In 2019 the UK Parliament, the Mayor of London and most London councils declared a Climate Emergency. The coronavirus epidemic has displaced this, and all other political goals, for now. Many fear that the response to the virus, and the havoc it is wreaking on our economy, could mean the momentum will dissipate and lead to disastrous inaction on climate change. We can’t let that happen.
Thanks to Extinction Rebellion and Greta Thunberg, humanity was starting to take seriously the challenge of halting global warming. Yes, of course, the current economic shut-down is giving temporary respite to our polluted air and to the climate. But we must guard against complacency. Somehow we need to transition from this crisis into an emergency footing and take urgent measures to curb our carbon emissions.
For London this is as urgent as anywhere, and arguably more so. London is 9 million people living moderately densely producing carbon emissions way beyond our planetary limits. 1.3 million Londoners live and work in areas with flood risk. London is also a key node of the global economy. And its role stretches beyond the mere economic. London has a long been a locus for moral leadership: Suffragettes; Anti-Apartheid; Jubilee Debt. What people think and do in London can influence the world.
For the coronavirus recovery to be the green recovery that the climate emergency demands, London needs to move far faster in dealing with our remaining dependence on fossil fuels. And this will mean radical changes for most Londoners, especially in two areas: transport and heating, which between them produce around half of London’s CO2 emissions. As the energy grid decarbonises these are the two areas where the transition will be the most difficult. We have yet to embrace, at scale, clean alternatives to petrol/diesel-fuelled cars and commercial vehicles, or gas-fired heating. Yet to stand a chance of meeting our obligations internationally as agreed in Paris, and nationally – net-zero by 2050 – we must.
First, transport. We need to re-imagine our transport without damaging, and perhaps enhancing, the capital’s kineticism. We need fresh thinking about how to prioritise our transport investment and regulation. Old transport planning hierarchies need to be rethought, new technologies embraced, and priorities for public space redrawn. Zero-emission vehicles, from lorries down to e-bikes and e-scooters, should be encouraged – and emitting ones stood down, or barred. Charging infrastructure needs huge public investment and coordination. Public transport will continue its vital role, but should encourage more multi-modality. For example, Transport for London should allow bikes on buses to encourage active travel, and broaden to encompass emergent shared forms, like on-demand buses. And our conceptions of public space, and how we prioritise our street space needs shaking up.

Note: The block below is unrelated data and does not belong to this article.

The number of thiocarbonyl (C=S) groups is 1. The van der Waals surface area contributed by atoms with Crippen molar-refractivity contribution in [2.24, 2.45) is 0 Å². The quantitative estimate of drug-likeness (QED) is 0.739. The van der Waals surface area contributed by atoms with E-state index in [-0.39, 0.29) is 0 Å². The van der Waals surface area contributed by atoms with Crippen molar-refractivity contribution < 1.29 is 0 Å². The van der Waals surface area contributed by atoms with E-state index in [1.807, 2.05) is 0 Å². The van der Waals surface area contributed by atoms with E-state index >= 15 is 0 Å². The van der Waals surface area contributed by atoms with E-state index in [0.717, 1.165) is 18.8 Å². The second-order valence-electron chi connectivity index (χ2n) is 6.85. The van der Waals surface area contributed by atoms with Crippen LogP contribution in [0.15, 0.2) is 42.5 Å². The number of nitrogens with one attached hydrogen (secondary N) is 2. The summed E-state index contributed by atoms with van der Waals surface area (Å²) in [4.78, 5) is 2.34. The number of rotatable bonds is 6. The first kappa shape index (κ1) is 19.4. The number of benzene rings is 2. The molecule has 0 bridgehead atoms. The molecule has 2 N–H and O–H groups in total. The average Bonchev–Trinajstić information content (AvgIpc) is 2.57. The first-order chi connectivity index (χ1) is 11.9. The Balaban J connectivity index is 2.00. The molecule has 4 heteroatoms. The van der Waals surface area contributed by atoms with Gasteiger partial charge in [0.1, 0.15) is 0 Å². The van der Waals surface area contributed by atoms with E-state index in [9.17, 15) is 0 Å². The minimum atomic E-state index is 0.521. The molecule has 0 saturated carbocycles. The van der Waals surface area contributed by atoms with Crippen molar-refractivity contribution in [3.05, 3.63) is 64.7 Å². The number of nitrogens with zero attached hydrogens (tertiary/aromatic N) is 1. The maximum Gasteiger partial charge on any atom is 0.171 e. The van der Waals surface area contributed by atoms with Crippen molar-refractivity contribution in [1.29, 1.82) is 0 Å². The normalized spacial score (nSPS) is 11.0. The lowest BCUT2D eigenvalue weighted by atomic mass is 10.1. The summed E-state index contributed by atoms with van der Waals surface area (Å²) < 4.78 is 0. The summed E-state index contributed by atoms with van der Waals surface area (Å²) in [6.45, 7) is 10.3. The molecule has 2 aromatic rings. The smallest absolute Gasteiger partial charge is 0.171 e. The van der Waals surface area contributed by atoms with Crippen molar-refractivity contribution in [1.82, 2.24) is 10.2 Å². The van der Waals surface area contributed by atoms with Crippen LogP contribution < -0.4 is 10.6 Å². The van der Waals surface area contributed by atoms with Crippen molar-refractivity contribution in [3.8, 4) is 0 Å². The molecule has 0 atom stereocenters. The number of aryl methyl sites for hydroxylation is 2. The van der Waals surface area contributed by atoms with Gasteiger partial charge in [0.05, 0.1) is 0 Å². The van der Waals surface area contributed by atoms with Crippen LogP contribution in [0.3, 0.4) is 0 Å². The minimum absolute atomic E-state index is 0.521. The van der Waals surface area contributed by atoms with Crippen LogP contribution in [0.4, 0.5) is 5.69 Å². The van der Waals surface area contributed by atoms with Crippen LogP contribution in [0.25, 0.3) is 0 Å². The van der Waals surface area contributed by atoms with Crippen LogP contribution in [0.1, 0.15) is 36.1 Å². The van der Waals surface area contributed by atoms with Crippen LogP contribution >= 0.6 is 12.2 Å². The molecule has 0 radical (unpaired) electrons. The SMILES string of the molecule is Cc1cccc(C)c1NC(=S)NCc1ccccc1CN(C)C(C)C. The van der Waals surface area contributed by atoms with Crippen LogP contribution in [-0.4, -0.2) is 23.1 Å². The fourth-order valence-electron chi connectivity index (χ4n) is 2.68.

Second, heating. Heating in London is hugely dependent on gas. We will have to find ways to both use less energy, and switch to electricity. At scale. Both in our homes, and in our workplaces and in industry. This degasification is highly achievable. Radical insulation approaches are emerging and can even work for London’s old building stock. And on heating, electric air-source heat pumps are already available, and with a thriving market costs would become much more affordable. So, the best new homes and workplaces can already be net zero, and our older buildings could get close to net zero too, with the right focus and investment.
Zooming out, there are plenty of positives. London’s comparative carbon intensity is pretty good. We produce around 3.6 tonnes of carbon dioxide per person, lower than the UK average largely due to our extensive tube, train, cycle lane and bus networks. And there have been great advances in renewable energy with solar and wind energy and battery storage becoming cheaper and more efficient. Combined, these are making electricity the clean energy choice.
But to pull off this transition will take an extraordinary collective effort.
We can take inspiration from the radical changes this crisis is forcing on all of us from the conversion of the ExCeL convention centre into a 4000 bed NHS Nightingale hospital in just nine days, to the more mundane widespread adoption of videocalling. And unlike the search for a COVID-19 vaccine, we already know most of the answers. As William Gibson said ‘the future is already here, it is just unevenly spread’.
Rob Whitehead is Director of Strategic Projects at Centre for London. Follow him on Twitter.